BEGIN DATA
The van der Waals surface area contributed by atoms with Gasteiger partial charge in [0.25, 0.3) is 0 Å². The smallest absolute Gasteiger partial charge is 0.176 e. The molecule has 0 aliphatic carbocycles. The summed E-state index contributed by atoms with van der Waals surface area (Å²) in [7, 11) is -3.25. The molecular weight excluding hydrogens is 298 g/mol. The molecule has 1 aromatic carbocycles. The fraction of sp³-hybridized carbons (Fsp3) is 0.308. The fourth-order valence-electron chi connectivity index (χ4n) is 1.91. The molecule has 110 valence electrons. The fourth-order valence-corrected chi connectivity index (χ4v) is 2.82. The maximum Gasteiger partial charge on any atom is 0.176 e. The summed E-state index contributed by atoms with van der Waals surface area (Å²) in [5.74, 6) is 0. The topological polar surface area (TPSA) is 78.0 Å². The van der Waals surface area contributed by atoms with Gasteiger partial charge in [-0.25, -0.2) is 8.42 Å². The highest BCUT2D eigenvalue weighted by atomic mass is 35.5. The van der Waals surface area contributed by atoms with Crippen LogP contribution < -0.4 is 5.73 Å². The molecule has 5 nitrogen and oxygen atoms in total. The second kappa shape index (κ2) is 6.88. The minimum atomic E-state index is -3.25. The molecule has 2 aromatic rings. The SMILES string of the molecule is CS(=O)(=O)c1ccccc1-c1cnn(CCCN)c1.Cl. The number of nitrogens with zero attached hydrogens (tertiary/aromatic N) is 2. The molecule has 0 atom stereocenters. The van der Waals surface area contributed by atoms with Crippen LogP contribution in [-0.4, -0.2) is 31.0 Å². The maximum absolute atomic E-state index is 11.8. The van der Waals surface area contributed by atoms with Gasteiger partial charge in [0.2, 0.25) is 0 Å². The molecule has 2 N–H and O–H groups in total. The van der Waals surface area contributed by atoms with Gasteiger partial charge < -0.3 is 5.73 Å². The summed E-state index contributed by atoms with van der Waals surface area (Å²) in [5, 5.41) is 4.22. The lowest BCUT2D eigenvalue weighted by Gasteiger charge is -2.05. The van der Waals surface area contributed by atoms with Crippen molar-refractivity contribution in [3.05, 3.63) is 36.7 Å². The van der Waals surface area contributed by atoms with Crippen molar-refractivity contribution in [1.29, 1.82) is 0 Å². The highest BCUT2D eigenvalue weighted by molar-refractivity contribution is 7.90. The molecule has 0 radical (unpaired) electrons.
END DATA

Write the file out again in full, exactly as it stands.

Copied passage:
The van der Waals surface area contributed by atoms with Gasteiger partial charge in [0.25, 0.3) is 0 Å². The smallest absolute Gasteiger partial charge is 0.176 e. The molecule has 0 aliphatic carbocycles. The summed E-state index contributed by atoms with van der Waals surface area (Å²) in [7, 11) is -3.25. The molecular weight excluding hydrogens is 298 g/mol. The molecule has 1 aromatic carbocycles. The fraction of sp³-hybridized carbons (Fsp3) is 0.308. The fourth-order valence-electron chi connectivity index (χ4n) is 1.91. The molecule has 110 valence electrons. The fourth-order valence-corrected chi connectivity index (χ4v) is 2.82. The maximum Gasteiger partial charge on any atom is 0.176 e. The summed E-state index contributed by atoms with van der Waals surface area (Å²) in [5.74, 6) is 0. The topological polar surface area (TPSA) is 78.0 Å². The van der Waals surface area contributed by atoms with Gasteiger partial charge in [-0.25, -0.2) is 8.42 Å². The highest BCUT2D eigenvalue weighted by atomic mass is 35.5. The van der Waals surface area contributed by atoms with Crippen LogP contribution < -0.4 is 5.73 Å². The molecule has 5 nitrogen and oxygen atoms in total. The second kappa shape index (κ2) is 6.88. The minimum atomic E-state index is -3.25. The molecule has 2 aromatic rings. The SMILES string of the molecule is CS(=O)(=O)c1ccccc1-c1cnn(CCCN)c1.Cl. The number of nitrogens with zero attached hydrogens (tertiary/aromatic N) is 2. The molecule has 0 atom stereocenters. The van der Waals surface area contributed by atoms with Crippen LogP contribution in [-0.4, -0.2) is 31.0 Å². The maximum absolute atomic E-state index is 11.8. The van der Waals surface area contributed by atoms with Gasteiger partial charge in [0.2, 0.25) is 0 Å². The molecule has 2 N–H and O–H groups in total. The van der Waals surface area contributed by atoms with Gasteiger partial charge < -0.3 is 5.73 Å². The summed E-state index contributed by atoms with van der Waals surface area (Å²) in [5, 5.41) is 4.22. The lowest BCUT2D eigenvalue weighted by Gasteiger charge is -2.05. The van der Waals surface area contributed by atoms with Crippen molar-refractivity contribution in [3.05, 3.63) is 36.7 Å². The van der Waals surface area contributed by atoms with Crippen molar-refractivity contribution in [1.29, 1.82) is 0 Å². The highest BCUT2D eigenvalue weighted by molar-refractivity contribution is 7.90. The molecule has 0 radical (unpaired) electrons.